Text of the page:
• Emotionally neutral, no familiar words to non-French speakers

  • Professional (307 samples; journalists) or nonprofessional (333 - interviewees) samples.

  • Personality assessed by 11 judges

Personality labeled by bfi 10
Personality labeled by BFI-10 2001-2004

Extroversion: Q6 – Q1 Agreeableness: Q2 – Q7

Conscientiousness Q8 – Q3 Neuroticism Q9 – Q4

Openness: Q10 – Q5

Accuracy 2001-2004

Other datasets
Other datasets 2001-2004

  • LIWC

  • MRC:

  • http://ota.oucs.ox.ac.uk/headers/1054.xml

Concreteness ratings
Concreteness ratings 2001-2004

  • Brysbaert, M., Warriner, A. B., and Kuperman, V. (in press). Concreteness ratings for 40 thousand generally known English word lemmas Behavior Research Methods.

  • Supplementary data: This work is licensed under a Creative Commons Attribution-NonCommercial-NoDerivs 3.0 Unported License.

  • http://www.humanities.mcmaster.ca/%7Evickup/Concreteness_ratings_Brysbaert_et_al_BRM.csv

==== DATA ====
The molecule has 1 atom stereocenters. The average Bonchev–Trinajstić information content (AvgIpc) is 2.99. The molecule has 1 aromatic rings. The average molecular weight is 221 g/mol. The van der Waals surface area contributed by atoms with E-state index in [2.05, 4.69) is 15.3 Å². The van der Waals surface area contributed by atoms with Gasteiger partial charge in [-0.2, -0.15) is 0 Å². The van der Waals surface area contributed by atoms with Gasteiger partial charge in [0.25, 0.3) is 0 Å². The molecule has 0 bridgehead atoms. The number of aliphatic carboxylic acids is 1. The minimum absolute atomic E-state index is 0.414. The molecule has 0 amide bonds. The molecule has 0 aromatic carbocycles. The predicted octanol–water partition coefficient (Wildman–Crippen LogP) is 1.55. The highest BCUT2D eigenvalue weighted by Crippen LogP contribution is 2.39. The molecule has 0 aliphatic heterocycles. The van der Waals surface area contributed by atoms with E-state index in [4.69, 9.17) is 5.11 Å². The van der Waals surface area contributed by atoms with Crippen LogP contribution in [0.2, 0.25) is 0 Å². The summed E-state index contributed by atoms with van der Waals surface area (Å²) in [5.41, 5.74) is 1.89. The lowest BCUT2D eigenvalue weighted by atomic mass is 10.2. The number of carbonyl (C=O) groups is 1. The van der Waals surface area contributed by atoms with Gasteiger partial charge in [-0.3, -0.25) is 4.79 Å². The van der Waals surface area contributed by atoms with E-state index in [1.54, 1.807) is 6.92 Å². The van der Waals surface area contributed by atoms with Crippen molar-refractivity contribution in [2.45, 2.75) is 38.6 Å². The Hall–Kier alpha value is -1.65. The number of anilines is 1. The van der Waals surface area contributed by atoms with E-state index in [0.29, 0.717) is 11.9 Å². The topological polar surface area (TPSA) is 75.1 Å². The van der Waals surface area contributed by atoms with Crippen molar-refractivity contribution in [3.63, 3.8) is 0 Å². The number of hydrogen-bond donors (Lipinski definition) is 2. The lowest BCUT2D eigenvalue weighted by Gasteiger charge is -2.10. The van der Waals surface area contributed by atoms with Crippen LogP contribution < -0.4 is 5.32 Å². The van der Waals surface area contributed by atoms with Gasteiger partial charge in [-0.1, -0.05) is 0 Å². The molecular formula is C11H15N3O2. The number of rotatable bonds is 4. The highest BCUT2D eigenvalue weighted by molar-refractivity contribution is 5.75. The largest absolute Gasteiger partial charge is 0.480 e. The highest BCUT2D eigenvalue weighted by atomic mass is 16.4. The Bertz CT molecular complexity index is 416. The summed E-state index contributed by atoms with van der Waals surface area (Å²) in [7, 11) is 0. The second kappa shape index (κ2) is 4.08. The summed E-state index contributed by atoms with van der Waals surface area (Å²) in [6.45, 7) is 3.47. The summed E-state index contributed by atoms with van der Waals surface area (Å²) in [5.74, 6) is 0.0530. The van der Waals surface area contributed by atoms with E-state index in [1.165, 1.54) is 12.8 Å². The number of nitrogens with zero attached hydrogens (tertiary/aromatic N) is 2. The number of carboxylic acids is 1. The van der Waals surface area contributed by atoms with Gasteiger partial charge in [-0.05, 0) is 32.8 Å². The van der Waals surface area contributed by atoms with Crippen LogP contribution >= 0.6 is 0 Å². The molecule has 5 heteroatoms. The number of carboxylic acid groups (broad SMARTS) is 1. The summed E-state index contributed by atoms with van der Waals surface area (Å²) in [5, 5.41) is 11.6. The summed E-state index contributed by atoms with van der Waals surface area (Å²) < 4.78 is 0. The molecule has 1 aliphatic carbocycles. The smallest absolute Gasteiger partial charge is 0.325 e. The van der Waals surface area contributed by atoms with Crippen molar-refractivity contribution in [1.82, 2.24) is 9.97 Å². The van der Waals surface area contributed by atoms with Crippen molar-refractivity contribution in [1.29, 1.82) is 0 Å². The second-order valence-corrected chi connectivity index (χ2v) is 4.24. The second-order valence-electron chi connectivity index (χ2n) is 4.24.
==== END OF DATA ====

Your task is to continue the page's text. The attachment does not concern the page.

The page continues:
Valence arousal dominance
Valence, arousal, dominance 2001-2004

Warriner, A. B., Kuperman, V., and Brysbaert, M. (in press). Norms of valence, arousal, and dominance for 13,915 English lemmas. Behavior Research Methods.

Supplementary data: This work is licensed under a Creative Commons Attribution-NonCommercial-NoDerivs 3.0 Unported License.

http://www.humanities.mcmaster.ca/%7Evickup/Warriner_et_al emot ratings.csv

Age of acquisition
Age of acquisition 2001-2004

Kuperman, V., Stadthagen-Gonzales, H. and Brysbaert, M. (2012). Age-of-acquisition ratings for 30 thousand English words. Behavior Research Methods, 44, 978-990. 

Supplementary data: This work is licensed under a Creative Commons Attribution-NonCommercial-NoDerivs 3.0 Unported License.


Topic 2 measuring child directed speech
Topic 2: Measuring Child-directed speech 2001-2004

  • Weisleder, Adriana, and Anne Fernald. "Talking to Children Matters Early Language Experience Strengthens Processing and Builds Vocabulary." Psychological science 24, no. 11 (2013): 2143-2152.